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A child stands in a street in Afghanistan

A vendor pushes his handcart loaded with brooms as a girl watches in Kabul on September 13, 2021. (Photo by Bulent Kilic / AFP via Getty Images)

After Spending Trillions on War in Afghanistan, US Answers Call for Aid With Just $64 Million

"It was right (and long overdue) to withdraw our troops from Afghanistan; but the United States still has a profound responsibility to the Afghan people," said Win Without War.

Julia Conley

International policymakers pledged about $1 billion in aid for Afghanistan Monday following a plea from United Nations Secretary-General António Guterres for immediate funding to protect Afghan children and other vulnerable people from starvation—but just 6% was pledged by the country which led Afghanistan into two decades of war before withdrawing all troops at the end of August.
 
The U.S. State Department and U.S. Agency for International Development (USAID) announced the country would direct $64 million to Afghanistan to "provide lifesaving support directly to Afghans facing the compounding effects of insecurity, conflict, recurring natural disasters, and the Covid-19 pandemic."

"At least one million children will suffer from severe acute malnutrition this year and could die without treatment."
—Henrietta Fore, UNICEF

 
Guterres had appealed to the international community for at least $606 million, warning that Afghans now "face perhaps their most perilous hour" after the 20-year U.S. occupation.
 
Since the Taliban took control of the country last month, the Afghan population of 38 million people has been cut off from aid projects run by the World Bank, International Monetary Fund payments, and U.S.-controlled assets in Afghanistan's central bank.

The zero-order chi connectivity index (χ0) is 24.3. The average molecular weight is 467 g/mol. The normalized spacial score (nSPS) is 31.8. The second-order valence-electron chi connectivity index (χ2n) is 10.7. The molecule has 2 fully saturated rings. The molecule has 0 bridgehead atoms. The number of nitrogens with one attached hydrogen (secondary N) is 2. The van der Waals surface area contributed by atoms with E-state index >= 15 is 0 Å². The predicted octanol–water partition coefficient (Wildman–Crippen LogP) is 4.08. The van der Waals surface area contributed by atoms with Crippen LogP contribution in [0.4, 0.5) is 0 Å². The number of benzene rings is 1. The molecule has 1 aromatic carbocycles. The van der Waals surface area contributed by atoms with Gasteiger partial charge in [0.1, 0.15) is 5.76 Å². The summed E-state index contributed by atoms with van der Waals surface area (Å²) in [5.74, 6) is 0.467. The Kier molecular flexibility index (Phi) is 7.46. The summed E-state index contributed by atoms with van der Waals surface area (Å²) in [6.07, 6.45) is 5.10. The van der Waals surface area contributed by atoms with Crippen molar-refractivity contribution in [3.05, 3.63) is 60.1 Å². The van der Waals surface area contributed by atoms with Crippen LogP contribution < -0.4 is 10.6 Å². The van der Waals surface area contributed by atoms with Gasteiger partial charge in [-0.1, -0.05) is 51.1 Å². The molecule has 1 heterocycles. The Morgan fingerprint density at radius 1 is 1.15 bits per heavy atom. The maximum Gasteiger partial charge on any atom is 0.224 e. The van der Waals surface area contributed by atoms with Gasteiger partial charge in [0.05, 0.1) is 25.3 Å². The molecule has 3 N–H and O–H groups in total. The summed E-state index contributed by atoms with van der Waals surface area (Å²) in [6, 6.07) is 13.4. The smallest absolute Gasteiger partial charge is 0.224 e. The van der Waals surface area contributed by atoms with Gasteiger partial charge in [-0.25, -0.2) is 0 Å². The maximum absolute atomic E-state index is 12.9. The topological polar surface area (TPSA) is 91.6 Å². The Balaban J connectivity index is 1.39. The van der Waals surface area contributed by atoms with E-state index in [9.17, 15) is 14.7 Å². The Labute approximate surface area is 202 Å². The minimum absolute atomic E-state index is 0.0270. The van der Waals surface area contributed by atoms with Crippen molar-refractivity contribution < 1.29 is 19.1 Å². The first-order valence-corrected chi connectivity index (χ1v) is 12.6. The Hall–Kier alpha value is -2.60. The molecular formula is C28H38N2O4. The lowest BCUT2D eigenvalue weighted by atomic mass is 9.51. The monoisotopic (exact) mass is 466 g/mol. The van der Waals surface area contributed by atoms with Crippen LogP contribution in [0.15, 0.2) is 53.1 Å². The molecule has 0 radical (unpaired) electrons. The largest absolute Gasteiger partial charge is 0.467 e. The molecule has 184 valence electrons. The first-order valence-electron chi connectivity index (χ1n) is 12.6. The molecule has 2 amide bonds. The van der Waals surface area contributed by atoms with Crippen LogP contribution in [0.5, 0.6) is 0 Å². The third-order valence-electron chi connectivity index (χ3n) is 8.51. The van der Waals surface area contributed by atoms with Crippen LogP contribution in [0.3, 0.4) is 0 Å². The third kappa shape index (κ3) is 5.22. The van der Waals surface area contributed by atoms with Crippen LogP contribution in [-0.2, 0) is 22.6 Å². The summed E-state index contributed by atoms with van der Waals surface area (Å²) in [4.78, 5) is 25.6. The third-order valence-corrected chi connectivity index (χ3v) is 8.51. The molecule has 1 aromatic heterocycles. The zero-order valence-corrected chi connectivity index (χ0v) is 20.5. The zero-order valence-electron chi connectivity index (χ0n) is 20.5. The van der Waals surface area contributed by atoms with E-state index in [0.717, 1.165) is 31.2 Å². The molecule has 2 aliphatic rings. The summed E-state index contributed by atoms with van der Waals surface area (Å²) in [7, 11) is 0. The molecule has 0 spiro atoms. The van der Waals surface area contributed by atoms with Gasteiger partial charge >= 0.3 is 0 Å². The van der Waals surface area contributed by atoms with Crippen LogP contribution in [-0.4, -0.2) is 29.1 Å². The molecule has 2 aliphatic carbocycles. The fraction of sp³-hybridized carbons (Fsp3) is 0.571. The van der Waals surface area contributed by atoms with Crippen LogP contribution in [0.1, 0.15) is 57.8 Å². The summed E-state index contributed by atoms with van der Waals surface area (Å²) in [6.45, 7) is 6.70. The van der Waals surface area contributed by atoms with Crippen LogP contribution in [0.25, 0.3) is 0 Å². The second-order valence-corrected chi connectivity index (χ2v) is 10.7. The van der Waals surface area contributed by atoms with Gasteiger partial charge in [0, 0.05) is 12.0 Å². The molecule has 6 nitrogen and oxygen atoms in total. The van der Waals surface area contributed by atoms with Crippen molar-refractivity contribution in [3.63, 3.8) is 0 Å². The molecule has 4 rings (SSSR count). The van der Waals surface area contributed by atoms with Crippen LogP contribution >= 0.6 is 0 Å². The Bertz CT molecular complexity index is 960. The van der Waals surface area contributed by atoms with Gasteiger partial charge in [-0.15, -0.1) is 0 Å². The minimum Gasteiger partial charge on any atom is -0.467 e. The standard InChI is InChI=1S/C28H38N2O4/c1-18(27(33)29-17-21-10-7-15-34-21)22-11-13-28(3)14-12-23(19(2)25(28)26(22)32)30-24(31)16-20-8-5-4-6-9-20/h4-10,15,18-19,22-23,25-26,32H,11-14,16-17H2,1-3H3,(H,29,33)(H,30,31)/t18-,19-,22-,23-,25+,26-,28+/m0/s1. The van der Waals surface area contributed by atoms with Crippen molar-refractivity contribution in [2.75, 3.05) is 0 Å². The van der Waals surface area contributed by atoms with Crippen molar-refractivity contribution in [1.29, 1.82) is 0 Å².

"Even before the dramatic events of the last weeks, Afghans were experiencing one of the worst humanitarian crises in the world," said Guterres. "Today, one in three Afghans do not know where their next meal will come from. The poverty rate is spiraling—and basic public services are close to collapse. Hundreds of thousands of people have been forced to flee their homes."
 
The loss of humanitarian funding—which nearly 10 million Afghan children depend on "just to survive," according to Henrietta Fore of the United Nations Children's Fund (UNICEF), who also spoke at the conference—comes as the country faces its second drought in three years. The World Food Program (WFP) estimated this month that 40% of crops this year have been lost, pushing the price of wheat up by 25%.
 
The WFP's stock of food aid for the country is expected to run out by the end of September, the New York Times reported recently.
 
"At least one million children will suffer from severe acute malnutrition this year and could die without treatment," Fore said Monday.
 
As Common Dreams reported last week, aid groups have warned that the slashing of Western aid to Afghanistan has resulted in the health system approaching a collapse, as healthcare workers continue to face the Covid-19 pandemic.
 
The U.S. pledge amounted to about 10% of the U.N.'s original request on Monday. Prior to Guterres' appeal on Monday, Pakistan had sent food and medicine to its neighboring country while China had provided $31 million in aid. Iran also said it had sent humanitarian aid, according to Reuters.
 
As USAID announced its intention to respond to the U.N.'s plea for help, grassroots anti-war network Win Without War called on Secretary of State Antony Blinken to answer several key questions about how the people of Afghanistan will be supported following the end of the U.S.-led war, particularly how the U.S. will "ensure that Afghans will receive sufficient humanitarian aid."
 
Win Without War also called on Blinken to "commit to significantly raising the U.S. refugee cap so that the people fleeing violence and persecution can find safe haven in the United States," noting that the U.S.-led war "helped fuel a refugee crisis" in Afghanistan.

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